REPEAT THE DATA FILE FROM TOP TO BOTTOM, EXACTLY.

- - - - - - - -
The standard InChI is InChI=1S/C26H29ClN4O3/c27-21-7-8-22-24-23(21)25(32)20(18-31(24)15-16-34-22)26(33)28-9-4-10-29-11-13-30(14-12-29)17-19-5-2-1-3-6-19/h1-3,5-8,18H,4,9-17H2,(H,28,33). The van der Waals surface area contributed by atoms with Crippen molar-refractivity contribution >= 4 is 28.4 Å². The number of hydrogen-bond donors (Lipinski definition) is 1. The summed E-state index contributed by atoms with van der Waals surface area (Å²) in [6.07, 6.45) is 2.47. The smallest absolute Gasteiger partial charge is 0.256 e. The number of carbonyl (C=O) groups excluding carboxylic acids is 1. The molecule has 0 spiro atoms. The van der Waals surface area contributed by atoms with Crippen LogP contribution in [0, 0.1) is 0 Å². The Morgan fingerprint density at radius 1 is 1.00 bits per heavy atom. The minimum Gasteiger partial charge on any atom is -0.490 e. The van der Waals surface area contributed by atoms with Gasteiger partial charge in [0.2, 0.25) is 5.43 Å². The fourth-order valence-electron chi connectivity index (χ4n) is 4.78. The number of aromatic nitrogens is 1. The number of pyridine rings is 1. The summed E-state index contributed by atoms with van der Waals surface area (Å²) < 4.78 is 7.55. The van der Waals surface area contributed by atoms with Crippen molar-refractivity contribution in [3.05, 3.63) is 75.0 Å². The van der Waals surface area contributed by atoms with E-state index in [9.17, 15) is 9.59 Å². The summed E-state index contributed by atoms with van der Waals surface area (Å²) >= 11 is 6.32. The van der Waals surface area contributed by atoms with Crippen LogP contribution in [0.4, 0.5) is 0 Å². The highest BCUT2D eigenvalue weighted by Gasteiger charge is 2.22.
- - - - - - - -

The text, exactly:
The standard InChI is InChI=1S/C26H29ClN4O3/c27-21-7-8-22-24-23(21)25(32)20(18-31(24)15-16-34-22)26(33)28-9-4-10-29-11-13-30(14-12-29)17-19-5-2-1-3-6-19/h1-3,5-8,18H,4,9-17H2,(H,28,33). The van der Waals surface area contributed by atoms with Crippen molar-refractivity contribution >= 4 is 28.4 Å². The number of hydrogen-bond donors (Lipinski definition) is 1. The summed E-state index contributed by atoms with van der Waals surface area (Å²) in [6.07, 6.45) is 2.47. The smallest absolute Gasteiger partial charge is 0.256 e. The number of carbonyl (C=O) groups excluding carboxylic acids is 1. The molecule has 0 spiro atoms. The van der Waals surface area contributed by atoms with Crippen LogP contribution in [0, 0.1) is 0 Å². The Morgan fingerprint density at radius 1 is 1.00 bits per heavy atom. The minimum Gasteiger partial charge on any atom is -0.490 e. The van der Waals surface area contributed by atoms with Gasteiger partial charge in [0.2, 0.25) is 5.43 Å². The fourth-order valence-electron chi connectivity index (χ4n) is 4.78. The number of aromatic nitrogens is 1. The number of pyridine rings is 1. The summed E-state index contributed by atoms with van der Waals surface area (Å²) < 4.78 is 7.55. The van der Waals surface area contributed by atoms with Crippen molar-refractivity contribution in [3.05, 3.63) is 75.0 Å². The van der Waals surface area contributed by atoms with E-state index in [9.17, 15) is 9.59 Å². The summed E-state index contributed by atoms with van der Waals surface area (Å²) >= 11 is 6.32. The van der Waals surface area contributed by atoms with Crippen LogP contribution in [0.4, 0.5) is 0 Å². The highest BCUT2D eigenvalue weighted by Gasteiger charge is 2.22.